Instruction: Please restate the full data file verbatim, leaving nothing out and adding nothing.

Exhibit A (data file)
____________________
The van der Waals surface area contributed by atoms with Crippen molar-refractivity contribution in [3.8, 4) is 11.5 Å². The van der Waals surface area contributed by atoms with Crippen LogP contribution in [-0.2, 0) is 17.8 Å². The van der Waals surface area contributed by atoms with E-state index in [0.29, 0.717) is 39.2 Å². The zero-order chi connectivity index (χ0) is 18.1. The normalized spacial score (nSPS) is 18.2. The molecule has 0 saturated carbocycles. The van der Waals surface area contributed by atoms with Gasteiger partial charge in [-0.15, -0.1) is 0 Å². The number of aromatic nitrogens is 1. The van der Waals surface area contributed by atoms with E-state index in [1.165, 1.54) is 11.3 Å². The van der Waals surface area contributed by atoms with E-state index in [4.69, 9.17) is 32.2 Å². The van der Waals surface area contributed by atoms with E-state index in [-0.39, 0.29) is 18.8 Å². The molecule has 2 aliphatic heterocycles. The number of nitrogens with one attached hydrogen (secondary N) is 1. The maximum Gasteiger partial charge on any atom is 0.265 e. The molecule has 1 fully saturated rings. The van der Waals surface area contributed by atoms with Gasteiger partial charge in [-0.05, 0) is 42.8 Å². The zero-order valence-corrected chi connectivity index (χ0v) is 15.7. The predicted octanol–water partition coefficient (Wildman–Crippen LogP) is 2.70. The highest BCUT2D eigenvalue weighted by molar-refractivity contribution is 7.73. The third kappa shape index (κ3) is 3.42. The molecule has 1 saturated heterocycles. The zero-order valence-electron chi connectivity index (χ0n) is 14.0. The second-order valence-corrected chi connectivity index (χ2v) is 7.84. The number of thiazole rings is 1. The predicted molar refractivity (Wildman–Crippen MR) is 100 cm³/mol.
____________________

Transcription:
The van der Waals surface area contributed by atoms with Crippen molar-refractivity contribution in [3.8, 4) is 11.5 Å². The van der Waals surface area contributed by atoms with Crippen LogP contribution in [-0.2, 0) is 17.8 Å². The van der Waals surface area contributed by atoms with E-state index in [0.29, 0.717) is 39.2 Å². The zero-order chi connectivity index (χ0) is 18.1. The normalized spacial score (nSPS) is 18.2. The molecule has 0 saturated carbocycles. The van der Waals surface area contributed by atoms with Gasteiger partial charge in [-0.15, -0.1) is 0 Å². The number of aromatic nitrogens is 1. The van der Waals surface area contributed by atoms with E-state index in [1.165, 1.54) is 11.3 Å². The van der Waals surface area contributed by atoms with E-state index in [4.69, 9.17) is 32.2 Å². The van der Waals surface area contributed by atoms with E-state index in [-0.39, 0.29) is 18.8 Å². The molecule has 2 aliphatic heterocycles. The number of nitrogens with one attached hydrogen (secondary N) is 1. The maximum Gasteiger partial charge on any atom is 0.265 e. The molecule has 1 fully saturated rings. The van der Waals surface area contributed by atoms with Gasteiger partial charge in [-0.05, 0) is 42.8 Å². The zero-order valence-corrected chi connectivity index (χ0v) is 15.7. The predicted octanol–water partition coefficient (Wildman–Crippen LogP) is 2.70. The highest BCUT2D eigenvalue weighted by molar-refractivity contribution is 7.73. The third kappa shape index (κ3) is 3.42. The molecule has 1 saturated heterocycles. The zero-order valence-electron chi connectivity index (χ0n) is 14.0. The second-order valence-corrected chi connectivity index (χ2v) is 7.84. The number of thiazole rings is 1. The predicted molar refractivity (Wildman–Crippen MR) is 100 cm³/mol.